Urine Test Could Prevent Cervical Cancer
Urine testing may be as effective as the smear test at preventing cervical cancer, according to new research led by BRC Cancer Early Detection Programme Lead Dr Emma Crosbie.
Emma’s finding’s, recently published in BMJ Open journal, found that urine testing was just as good as the cervical smear at picking up high-risk human papillomavirus (HPV), the virus that causes cervical cancer.
The research – supported by the Manchester NIHR Biomedical Research Centre (BRC) – indicates that a urine test could help increase the numbers of women who are screened for cervical cancer, which affects more than 3,000 women every year in the UK. Urine testing could also have a role in the developing world, where cervical cancer is up to 15 times more common and smear testing largely non-existent.
The NHS cervical screening programme tests for so called ‘high-risk’ types of human papillomavirus (HPV) and the health of the cells of the cervix in women who test high-risk HPV positive. Around 1 in 20 women show abnormal changes which might go on to become cancer and are referred for colposcopy, where the cervix is examined under magnification, allowing abnormal areas to be seen, sampled and treated, before they ever cause cancer.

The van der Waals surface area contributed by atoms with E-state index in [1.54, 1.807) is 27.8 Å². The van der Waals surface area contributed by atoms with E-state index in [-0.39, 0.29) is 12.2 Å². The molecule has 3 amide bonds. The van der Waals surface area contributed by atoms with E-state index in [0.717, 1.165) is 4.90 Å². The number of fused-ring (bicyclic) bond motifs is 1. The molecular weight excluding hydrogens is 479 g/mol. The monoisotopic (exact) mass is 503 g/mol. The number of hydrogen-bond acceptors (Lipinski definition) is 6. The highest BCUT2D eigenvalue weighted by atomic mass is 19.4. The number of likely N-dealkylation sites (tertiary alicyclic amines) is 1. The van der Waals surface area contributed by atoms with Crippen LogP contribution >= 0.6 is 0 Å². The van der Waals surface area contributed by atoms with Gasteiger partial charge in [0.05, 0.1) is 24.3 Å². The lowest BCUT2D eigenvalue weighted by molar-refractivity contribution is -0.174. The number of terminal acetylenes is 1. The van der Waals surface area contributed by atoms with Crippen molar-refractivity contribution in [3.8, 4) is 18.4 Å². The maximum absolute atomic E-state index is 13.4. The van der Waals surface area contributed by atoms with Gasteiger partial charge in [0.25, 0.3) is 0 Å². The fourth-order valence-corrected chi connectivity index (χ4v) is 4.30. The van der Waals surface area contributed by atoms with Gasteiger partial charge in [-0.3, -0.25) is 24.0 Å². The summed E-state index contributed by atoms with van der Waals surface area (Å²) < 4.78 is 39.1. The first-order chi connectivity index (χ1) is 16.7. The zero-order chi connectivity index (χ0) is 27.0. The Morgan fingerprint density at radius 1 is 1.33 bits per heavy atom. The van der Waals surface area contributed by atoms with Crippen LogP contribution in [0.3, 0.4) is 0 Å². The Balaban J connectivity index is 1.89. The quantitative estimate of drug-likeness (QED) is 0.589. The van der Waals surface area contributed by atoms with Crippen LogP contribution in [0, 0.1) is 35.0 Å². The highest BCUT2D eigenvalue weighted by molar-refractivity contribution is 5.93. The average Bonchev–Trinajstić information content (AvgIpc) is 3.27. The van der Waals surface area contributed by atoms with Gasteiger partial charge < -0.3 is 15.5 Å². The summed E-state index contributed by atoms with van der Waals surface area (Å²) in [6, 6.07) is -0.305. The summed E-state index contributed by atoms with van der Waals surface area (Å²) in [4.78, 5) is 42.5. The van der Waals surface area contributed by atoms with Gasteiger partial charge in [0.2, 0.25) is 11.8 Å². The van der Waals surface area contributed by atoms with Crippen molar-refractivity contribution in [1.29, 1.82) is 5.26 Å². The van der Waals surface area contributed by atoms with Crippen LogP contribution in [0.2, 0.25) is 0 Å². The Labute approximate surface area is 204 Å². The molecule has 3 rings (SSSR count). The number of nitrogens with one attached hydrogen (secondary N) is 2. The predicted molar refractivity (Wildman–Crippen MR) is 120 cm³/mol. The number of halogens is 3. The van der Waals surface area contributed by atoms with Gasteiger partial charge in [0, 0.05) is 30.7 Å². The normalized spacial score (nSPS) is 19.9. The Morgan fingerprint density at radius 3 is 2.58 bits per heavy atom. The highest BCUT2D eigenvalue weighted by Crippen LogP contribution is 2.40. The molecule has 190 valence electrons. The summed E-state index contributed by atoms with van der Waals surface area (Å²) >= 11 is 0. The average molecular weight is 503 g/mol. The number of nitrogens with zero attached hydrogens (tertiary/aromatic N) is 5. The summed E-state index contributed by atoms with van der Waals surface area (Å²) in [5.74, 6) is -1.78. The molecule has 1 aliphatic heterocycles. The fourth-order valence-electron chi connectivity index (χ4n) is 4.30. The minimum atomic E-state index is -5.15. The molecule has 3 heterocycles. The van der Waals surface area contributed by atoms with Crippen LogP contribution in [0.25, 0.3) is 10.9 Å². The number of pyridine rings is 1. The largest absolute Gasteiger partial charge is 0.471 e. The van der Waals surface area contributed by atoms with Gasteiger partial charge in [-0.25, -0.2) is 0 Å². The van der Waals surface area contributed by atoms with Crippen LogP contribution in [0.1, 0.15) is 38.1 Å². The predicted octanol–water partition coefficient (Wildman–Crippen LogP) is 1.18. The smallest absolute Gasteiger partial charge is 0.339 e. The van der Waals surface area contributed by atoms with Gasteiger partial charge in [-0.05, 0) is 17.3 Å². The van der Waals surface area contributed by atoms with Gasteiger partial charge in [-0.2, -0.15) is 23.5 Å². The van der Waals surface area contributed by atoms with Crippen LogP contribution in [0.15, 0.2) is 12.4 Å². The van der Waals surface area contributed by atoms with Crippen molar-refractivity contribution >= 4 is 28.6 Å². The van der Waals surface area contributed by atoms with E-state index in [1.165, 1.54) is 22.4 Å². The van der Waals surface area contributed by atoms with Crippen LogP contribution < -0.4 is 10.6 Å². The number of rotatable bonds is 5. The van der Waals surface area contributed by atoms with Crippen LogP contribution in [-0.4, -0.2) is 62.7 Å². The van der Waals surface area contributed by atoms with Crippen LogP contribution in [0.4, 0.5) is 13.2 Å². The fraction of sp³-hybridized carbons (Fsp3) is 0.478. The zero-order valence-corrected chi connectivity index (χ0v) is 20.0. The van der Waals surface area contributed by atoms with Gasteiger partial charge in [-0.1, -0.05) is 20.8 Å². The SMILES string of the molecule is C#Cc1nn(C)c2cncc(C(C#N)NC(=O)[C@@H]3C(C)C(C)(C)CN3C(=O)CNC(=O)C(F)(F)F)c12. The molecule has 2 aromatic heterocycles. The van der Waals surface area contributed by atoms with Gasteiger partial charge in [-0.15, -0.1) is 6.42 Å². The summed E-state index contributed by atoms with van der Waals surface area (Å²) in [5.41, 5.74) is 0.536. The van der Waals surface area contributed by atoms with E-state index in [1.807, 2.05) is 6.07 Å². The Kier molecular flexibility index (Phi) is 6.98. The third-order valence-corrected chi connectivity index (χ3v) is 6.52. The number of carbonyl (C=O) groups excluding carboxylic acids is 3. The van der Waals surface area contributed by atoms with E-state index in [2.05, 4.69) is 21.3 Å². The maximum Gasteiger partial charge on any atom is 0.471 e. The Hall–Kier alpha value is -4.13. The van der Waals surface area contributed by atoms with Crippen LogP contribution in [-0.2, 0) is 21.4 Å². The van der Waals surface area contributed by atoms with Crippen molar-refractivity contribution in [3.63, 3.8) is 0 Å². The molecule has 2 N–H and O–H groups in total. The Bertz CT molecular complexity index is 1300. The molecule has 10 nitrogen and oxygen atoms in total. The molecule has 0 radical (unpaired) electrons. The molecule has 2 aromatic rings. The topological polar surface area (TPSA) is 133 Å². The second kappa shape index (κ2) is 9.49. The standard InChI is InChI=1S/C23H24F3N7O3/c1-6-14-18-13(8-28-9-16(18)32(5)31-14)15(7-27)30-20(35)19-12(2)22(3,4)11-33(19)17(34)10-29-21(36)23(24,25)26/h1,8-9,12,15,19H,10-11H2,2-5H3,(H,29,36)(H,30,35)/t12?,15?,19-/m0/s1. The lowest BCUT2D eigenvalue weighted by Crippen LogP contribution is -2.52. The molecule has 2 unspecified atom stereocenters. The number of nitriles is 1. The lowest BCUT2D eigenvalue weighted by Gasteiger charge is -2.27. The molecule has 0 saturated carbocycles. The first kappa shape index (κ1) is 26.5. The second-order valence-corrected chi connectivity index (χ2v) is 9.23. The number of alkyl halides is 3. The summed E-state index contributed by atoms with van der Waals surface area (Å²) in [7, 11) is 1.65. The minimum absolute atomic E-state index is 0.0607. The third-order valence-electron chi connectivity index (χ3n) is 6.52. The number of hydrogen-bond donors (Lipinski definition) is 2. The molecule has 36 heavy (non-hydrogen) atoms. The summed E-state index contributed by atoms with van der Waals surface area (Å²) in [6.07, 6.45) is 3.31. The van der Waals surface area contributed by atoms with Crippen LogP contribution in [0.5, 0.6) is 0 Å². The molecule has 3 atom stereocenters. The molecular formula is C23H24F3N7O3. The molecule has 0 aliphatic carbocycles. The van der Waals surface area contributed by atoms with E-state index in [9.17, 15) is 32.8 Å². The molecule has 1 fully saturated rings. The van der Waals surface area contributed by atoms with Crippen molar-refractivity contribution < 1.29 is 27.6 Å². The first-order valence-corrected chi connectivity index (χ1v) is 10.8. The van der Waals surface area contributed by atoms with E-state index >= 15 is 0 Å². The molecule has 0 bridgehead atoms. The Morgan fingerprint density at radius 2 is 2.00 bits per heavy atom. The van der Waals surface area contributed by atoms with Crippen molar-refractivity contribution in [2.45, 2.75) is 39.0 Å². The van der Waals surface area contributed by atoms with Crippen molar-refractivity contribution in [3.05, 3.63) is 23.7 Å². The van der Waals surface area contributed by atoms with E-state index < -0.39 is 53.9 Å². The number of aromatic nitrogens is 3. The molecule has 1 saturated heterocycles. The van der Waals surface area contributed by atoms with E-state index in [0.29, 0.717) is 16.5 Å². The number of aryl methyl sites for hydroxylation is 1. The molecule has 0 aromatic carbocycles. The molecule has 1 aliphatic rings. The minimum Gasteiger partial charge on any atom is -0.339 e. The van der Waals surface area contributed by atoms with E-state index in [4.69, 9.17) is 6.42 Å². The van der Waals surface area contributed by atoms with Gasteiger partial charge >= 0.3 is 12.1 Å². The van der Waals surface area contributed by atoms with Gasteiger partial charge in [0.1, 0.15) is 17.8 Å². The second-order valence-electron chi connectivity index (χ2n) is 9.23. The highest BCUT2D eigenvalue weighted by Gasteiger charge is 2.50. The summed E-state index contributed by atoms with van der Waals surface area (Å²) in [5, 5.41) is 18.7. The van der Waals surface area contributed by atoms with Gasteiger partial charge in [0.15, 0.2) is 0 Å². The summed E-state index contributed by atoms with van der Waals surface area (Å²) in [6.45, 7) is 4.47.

According to the team, cervical smear samples, self-collected vaginal samples and urine samples are all effective at picking up high risk HPV infection.
Cervical cancer is most common in women aged 30 to 35 years. But the precancerous stage is detectable in the 5-10 years before this, when up to a third of women fail to attend for their smear test.
Dr Crosbie, who is also a Senior Lecturer and Honorary Consultant Gynaecological Oncologist at Saint Mary’s Hospital and the University of Manchester, said:
We’re really very excited by this study, which we think has the potential to significantly increase participation rates for cervical cancer screening in a key demographic group.
“Many younger women avoid the NHS cervical cancer screening programme because they find it embarrassing or uncomfortable, particularly if they have gynaecological conditions like endometriosis.”
“Campaigns to encourage women to attend cervical screening have helped – the brilliant campaign by the late Jade Goody increased numbers attendance by around 400,000 women – but sadly, the effects aren’t long lasting and participation rates tend to fall back after a while. We clearly need a more sustainable solution.”
104 women attending the colposcopy clinic at St Mary’s Hospital, Manchester participated in the study and were screened using conventional HPV testing kits. Of these, 18 women were identified as having pre-cancerous changes to the cervix that needed treatment.
With the Roche HPV testing kit, urine, vaginal self-samples and cervical smears picked up 15 of these; and with the Abbott HPV testing kit, urine picked up 15 of these and vaginal self-samples and cervical smears picked up 16.
Dr Crosbie said: “These results provide exciting proof of principle that urine HPV testing can pick up cervical pre-cancer cells, but we need to trial it on a greater number of women before it can be used in the NHS. We hope that is going to happen soon.”
“Urine is very simple to collect and most hospitals in the developed and developing world have access to the lab equipment to process and test the samples. Let’s hope this is a new chapter in our fight against cervical cancer, a devastating and pernicious disease.”